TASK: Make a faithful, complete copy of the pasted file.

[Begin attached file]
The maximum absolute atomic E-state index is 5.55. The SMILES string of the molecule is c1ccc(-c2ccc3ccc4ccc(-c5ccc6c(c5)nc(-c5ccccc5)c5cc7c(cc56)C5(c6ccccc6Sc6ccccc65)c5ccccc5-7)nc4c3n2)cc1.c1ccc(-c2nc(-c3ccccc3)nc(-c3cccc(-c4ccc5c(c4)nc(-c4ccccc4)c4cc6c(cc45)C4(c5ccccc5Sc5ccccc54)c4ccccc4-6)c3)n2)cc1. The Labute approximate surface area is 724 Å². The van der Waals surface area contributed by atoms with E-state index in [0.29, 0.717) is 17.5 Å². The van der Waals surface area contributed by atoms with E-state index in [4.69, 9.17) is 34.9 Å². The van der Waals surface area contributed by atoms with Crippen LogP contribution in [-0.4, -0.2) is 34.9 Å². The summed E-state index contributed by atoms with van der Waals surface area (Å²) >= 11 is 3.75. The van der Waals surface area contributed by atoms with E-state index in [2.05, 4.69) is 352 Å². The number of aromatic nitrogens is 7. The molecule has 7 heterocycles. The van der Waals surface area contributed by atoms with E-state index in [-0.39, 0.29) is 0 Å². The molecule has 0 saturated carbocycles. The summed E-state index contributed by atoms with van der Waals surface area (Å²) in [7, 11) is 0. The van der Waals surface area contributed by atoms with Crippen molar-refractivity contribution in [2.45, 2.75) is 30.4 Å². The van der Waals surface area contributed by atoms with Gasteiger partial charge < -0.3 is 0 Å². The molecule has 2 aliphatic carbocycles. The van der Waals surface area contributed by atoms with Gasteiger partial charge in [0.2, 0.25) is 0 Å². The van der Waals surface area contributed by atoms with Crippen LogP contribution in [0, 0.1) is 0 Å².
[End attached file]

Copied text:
The maximum absolute atomic E-state index is 5.55. The SMILES string of the molecule is c1ccc(-c2ccc3ccc4ccc(-c5ccc6c(c5)nc(-c5ccccc5)c5cc7c(cc56)C5(c6ccccc6Sc6ccccc65)c5ccccc5-7)nc4c3n2)cc1.c1ccc(-c2nc(-c3ccccc3)nc(-c3cccc(-c4ccc5c(c4)nc(-c4ccccc4)c4cc6c(cc45)C4(c5ccccc5Sc5ccccc54)c4ccccc4-6)c3)n2)cc1. The Labute approximate surface area is 724 Å². The van der Waals surface area contributed by atoms with E-state index in [0.29, 0.717) is 17.5 Å². The van der Waals surface area contributed by atoms with E-state index in [4.69, 9.17) is 34.9 Å². The van der Waals surface area contributed by atoms with Crippen LogP contribution in [-0.4, -0.2) is 34.9 Å². The summed E-state index contributed by atoms with van der Waals surface area (Å²) >= 11 is 3.75. The van der Waals surface area contributed by atoms with E-state index in [2.05, 4.69) is 352 Å². The number of aromatic nitrogens is 7. The molecule has 7 heterocycles. The van der Waals surface area contributed by atoms with E-state index in [-0.39, 0.29) is 0 Å². The molecule has 0 saturated carbocycles. The summed E-state index contributed by atoms with van der Waals surface area (Å²) in [7, 11) is 0. The van der Waals surface area contributed by atoms with Crippen molar-refractivity contribution in [2.45, 2.75) is 30.4 Å². The van der Waals surface area contributed by atoms with Gasteiger partial charge < -0.3 is 0 Å². The molecule has 2 aliphatic carbocycles. The van der Waals surface area contributed by atoms with Gasteiger partial charge in [0.2, 0.25) is 0 Å². The van der Waals surface area contributed by atoms with Crippen LogP contribution in [0, 0.1) is 0 Å².